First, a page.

RASC Observing Programs with Certificates 

booklet.jpeg The RASC offers seven observing programs for members to promote active observing, based on a selection of lists published in the RASC Observer's Handbook. By successfully completing a program, a member may apply to the RASC for an official certificate for that program. Observing programs are a great way to challenge yourself, learn more about the night sky, and get the most out of our challenging and rewarding hobby.

  • Explore the Universe—A program for the new astronomer covering all major astronomical objects, including constellations, bright stars, the Moon, deep-sky objects, and double stars. The program can be completed by observing with the unaided eye and binoculars, but a small telescope may be used as well. The EtU certificate is available to all, whether an RASC member or not.
  • Explore the Moon—A beginner-level program based on the RASC Observer's Handbook lunar observing content, intended for those starting to observe with binoculars and/or telescopes.
  • Messier Catalogue—Take a stroll through astronomical history as you follow Charles Messier's 18th-century journey through the northern skies. His famous list of 110 "not comets" includes some of the most spectacular objects visible from mid-northern latitudes.
  • Finest NGC Objects—A slightly more difficult list for the experienced observer, developed by SkyNews Magazine Associate Editor Alan Dyer. The Finest NGC Objects includes a further 110 objects, mainly from the New General Catalogue.
  • Isabel Williamson Lunar Observing Program—The RASC's lunar observing program for intermediate-to-advanced observers. It includes a comprehensive list of the best features visible on the surface of the Moon and detailed observing notes and explanations that will guide you through a complete tour of the amazing surface of our nearest neighbour in space.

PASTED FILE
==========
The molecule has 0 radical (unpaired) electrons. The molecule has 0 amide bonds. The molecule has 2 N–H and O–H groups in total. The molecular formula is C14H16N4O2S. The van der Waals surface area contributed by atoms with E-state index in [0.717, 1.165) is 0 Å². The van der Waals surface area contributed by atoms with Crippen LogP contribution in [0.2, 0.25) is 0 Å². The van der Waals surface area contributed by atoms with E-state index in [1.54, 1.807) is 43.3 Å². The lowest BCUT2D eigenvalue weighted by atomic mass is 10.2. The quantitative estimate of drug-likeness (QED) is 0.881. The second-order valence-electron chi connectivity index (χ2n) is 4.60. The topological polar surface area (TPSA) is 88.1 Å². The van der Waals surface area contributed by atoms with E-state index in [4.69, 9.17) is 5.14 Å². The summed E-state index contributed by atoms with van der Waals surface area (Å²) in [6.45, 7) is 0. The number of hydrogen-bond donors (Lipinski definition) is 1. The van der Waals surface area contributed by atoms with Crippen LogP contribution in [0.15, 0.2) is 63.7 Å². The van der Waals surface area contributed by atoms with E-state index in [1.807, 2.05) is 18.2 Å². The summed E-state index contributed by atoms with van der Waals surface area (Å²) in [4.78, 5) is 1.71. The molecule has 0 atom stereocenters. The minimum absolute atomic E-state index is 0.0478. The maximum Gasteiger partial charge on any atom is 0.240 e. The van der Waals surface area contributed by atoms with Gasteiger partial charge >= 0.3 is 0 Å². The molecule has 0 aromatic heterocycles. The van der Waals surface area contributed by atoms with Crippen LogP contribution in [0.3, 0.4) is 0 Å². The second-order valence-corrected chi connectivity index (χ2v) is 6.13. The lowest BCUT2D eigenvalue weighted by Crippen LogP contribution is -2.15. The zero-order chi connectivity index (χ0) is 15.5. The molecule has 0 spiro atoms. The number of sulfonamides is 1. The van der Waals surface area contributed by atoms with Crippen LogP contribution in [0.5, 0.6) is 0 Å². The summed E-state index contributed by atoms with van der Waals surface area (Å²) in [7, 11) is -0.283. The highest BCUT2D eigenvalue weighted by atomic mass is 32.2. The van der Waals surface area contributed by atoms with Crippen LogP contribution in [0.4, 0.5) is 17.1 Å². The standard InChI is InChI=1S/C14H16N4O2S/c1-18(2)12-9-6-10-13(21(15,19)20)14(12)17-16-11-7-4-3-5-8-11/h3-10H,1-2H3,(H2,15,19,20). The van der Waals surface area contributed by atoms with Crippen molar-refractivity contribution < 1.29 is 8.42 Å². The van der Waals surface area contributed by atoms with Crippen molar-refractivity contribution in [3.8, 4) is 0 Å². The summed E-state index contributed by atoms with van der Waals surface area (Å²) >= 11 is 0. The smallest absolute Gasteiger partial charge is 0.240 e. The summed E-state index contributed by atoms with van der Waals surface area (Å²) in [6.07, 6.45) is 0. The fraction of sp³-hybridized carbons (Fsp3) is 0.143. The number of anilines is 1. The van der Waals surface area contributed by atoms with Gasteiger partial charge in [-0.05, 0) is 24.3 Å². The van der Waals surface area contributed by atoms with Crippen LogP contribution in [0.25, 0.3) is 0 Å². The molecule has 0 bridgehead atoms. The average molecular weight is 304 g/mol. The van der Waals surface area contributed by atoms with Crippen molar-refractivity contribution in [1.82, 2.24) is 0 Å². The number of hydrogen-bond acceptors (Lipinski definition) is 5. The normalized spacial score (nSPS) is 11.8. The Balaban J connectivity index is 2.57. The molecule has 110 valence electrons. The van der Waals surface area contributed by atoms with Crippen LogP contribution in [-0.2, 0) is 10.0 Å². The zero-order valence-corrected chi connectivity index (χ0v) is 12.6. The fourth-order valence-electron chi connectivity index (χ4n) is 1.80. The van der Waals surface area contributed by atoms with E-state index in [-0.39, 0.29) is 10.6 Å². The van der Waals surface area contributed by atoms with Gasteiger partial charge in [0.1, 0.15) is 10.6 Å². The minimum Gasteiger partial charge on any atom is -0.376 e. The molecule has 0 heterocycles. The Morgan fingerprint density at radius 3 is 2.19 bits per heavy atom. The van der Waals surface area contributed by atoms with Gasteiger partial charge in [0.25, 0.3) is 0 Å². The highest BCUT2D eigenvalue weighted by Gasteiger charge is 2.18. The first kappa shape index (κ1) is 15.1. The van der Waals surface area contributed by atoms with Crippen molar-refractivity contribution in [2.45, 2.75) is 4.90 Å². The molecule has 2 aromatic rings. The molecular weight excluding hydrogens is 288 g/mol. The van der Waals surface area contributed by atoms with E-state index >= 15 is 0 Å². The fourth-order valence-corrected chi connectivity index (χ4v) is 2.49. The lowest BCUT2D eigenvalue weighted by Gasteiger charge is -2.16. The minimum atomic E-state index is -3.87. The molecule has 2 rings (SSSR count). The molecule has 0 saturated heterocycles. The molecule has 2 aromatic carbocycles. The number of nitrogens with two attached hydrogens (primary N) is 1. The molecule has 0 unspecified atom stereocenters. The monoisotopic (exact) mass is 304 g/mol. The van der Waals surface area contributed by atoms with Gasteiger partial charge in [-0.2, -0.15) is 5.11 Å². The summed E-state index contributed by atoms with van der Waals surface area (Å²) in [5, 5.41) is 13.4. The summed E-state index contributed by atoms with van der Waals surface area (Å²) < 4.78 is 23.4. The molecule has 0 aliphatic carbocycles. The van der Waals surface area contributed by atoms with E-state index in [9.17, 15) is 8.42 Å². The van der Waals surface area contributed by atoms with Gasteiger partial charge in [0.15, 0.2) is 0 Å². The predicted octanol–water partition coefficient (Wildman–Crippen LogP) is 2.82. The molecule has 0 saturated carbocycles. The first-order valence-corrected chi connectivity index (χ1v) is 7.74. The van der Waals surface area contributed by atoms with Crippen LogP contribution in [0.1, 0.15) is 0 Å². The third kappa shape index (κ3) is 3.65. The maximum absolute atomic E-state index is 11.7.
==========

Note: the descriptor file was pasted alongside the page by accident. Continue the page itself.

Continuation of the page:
• Deep-Sky Challenge Objects—These 45 objects challenge even experienced observers and require the use of both small wide-field instruments as well as large aperture to complete.
  • Deep-Sky Gems—A lengthy list containing many interesting, plus a few challenging, objects for all observers.

 

The Role of Sketching in Observing

Sketching objects to earn observing certificates is NOT mandatory, but it is actively encouraged. There are spaces provided in the various observing log pages on offer, but they are OPTIONAL. However, a written description is required, with or without a sketch. When we encourage observers to sketch, we are not looking for artistic renditions, although several observers do have artistic skill and apply it. For the purpose of earning and observing program, the (optional) sketch can be quite basic. The sketch simply provides an “aide memoire,” a way of remembering what you saw. Many observers find that making even a rudimentary sketch of what they see makes the experience far more enriching.

Certificate earners of note:

In 2017, Vance Petriew of RASC Regina completed all of the requirements for the Explore the Universe certificate, plus he observed all of the variable stars, where nobody else has ever recorded observing a single variable star, a comet (Comet Petriew), an asteroid (Vesta with the unaided eye), Pluto where almost nobody else has ever even reported seeing Uranus, and the gegenschein and zodiacal light where nobody else has ever reported the zodiacal light. A great accomplishment!

Also in 2017, Melody Hamilton of RASC Halifax earned her 5th RASC observing certificate, making her the most-certified RASC observer! Her certificates include: Explore the Moon, Explore the Universe, Messier Catalogue, Finest NGC and Deep Sky Gems (only the second person ever to earn this certificate). Melody sketched everything!

The RASC's observing certificate programs are supported and managed by the Observing Committee.

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Saturday, November 25, 2017 - 8:23am
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